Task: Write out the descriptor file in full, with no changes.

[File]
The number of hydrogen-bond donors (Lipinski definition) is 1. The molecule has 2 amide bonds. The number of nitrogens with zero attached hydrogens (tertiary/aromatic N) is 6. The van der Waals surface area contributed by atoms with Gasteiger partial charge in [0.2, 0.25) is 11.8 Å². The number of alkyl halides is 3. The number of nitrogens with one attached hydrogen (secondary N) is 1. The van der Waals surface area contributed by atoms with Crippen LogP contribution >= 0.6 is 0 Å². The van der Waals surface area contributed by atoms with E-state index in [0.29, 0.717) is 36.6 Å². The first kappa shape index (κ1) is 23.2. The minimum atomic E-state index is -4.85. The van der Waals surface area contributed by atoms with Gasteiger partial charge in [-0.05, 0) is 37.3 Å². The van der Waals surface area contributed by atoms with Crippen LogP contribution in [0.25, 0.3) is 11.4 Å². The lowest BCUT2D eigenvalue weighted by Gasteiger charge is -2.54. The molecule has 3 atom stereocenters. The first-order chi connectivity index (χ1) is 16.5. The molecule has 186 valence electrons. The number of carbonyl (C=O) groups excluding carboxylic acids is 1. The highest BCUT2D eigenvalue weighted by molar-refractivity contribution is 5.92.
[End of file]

The number of hydrogen-bond donors (Lipinski definition) is 1. The molecule has 2 amide bonds. The number of nitrogens with zero attached hydrogens (tertiary/aromatic N) is 6. The van der Waals surface area contributed by atoms with Gasteiger partial charge in [0.2, 0.25) is 11.8 Å². The number of alkyl halides is 3. The number of nitrogens with one attached hydrogen (secondary N) is 1. The van der Waals surface area contributed by atoms with Crippen LogP contribution >= 0.6 is 0 Å². The van der Waals surface area contributed by atoms with E-state index in [0.29, 0.717) is 36.6 Å². The first kappa shape index (κ1) is 23.2. The minimum atomic E-state index is -4.85. The van der Waals surface area contributed by atoms with Gasteiger partial charge in [-0.05, 0) is 37.3 Å². The van der Waals surface area contributed by atoms with Crippen LogP contribution in [0.25, 0.3) is 11.4 Å². The lowest BCUT2D eigenvalue weighted by Gasteiger charge is -2.54. The molecule has 3 atom stereocenters. The first-order chi connectivity index (χ1) is 16.5. The molecule has 186 valence electrons. The number of carbonyl (C=O) groups excluding carboxylic acids is 1. The highest BCUT2D eigenvalue weighted by molar-refractivity contribution is 5.92.